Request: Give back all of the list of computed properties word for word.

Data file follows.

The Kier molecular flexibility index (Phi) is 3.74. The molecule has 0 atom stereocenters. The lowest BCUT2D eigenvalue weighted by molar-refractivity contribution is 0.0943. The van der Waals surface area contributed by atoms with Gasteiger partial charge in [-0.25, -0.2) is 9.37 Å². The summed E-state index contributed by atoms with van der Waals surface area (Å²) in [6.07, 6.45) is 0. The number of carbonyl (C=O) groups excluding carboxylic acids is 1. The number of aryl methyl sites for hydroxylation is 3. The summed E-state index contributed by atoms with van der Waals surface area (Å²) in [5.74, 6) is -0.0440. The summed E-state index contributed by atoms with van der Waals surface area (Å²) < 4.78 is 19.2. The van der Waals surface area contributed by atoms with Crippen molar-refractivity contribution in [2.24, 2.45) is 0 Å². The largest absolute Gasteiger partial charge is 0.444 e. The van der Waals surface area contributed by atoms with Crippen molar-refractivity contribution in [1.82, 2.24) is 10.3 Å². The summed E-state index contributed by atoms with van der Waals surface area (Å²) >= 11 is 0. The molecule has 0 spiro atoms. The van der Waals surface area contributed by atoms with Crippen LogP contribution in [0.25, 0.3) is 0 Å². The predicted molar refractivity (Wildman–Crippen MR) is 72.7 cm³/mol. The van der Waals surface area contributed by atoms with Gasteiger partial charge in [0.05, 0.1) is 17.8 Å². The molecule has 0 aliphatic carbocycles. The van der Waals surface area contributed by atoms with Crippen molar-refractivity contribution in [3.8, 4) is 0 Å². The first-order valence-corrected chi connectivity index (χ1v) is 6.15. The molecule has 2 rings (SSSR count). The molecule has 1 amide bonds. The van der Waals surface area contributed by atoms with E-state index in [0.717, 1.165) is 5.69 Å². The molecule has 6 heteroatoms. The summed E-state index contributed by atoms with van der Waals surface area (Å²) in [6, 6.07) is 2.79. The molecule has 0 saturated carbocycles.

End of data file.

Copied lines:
The Kier molecular flexibility index (Phi) is 3.74. The molecule has 0 atom stereocenters. The lowest BCUT2D eigenvalue weighted by molar-refractivity contribution is 0.0943. The van der Waals surface area contributed by atoms with Gasteiger partial charge in [-0.25, -0.2) is 9.37 Å². The summed E-state index contributed by atoms with van der Waals surface area (Å²) in [6.07, 6.45) is 0. The number of carbonyl (C=O) groups excluding carboxylic acids is 1. The number of aryl methyl sites for hydroxylation is 3. The summed E-state index contributed by atoms with van der Waals surface area (Å²) in [5.74, 6) is -0.0440. The summed E-state index contributed by atoms with van der Waals surface area (Å²) < 4.78 is 19.2. The van der Waals surface area contributed by atoms with Crippen molar-refractivity contribution in [2.24, 2.45) is 0 Å². The largest absolute Gasteiger partial charge is 0.444 e. The van der Waals surface area contributed by atoms with Crippen molar-refractivity contribution in [1.82, 2.24) is 10.3 Å². The summed E-state index contributed by atoms with van der Waals surface area (Å²) >= 11 is 0. The molecule has 0 spiro atoms. The van der Waals surface area contributed by atoms with Crippen LogP contribution in [0.25, 0.3) is 0 Å². The predicted molar refractivity (Wildman–Crippen MR) is 72.7 cm³/mol. The van der Waals surface area contributed by atoms with Gasteiger partial charge in [0.05, 0.1) is 17.8 Å². The molecule has 0 aliphatic carbocycles. The van der Waals surface area contributed by atoms with Crippen molar-refractivity contribution in [3.8, 4) is 0 Å². The first-order valence-corrected chi connectivity index (χ1v) is 6.15. The molecule has 2 rings (SSSR count). The molecule has 1 amide bonds. The van der Waals surface area contributed by atoms with E-state index in [0.717, 1.165) is 5.69 Å². The molecule has 6 heteroatoms. The summed E-state index contributed by atoms with van der Waals surface area (Å²) in [6, 6.07) is 2.79. The molecule has 0 saturated carbocycles.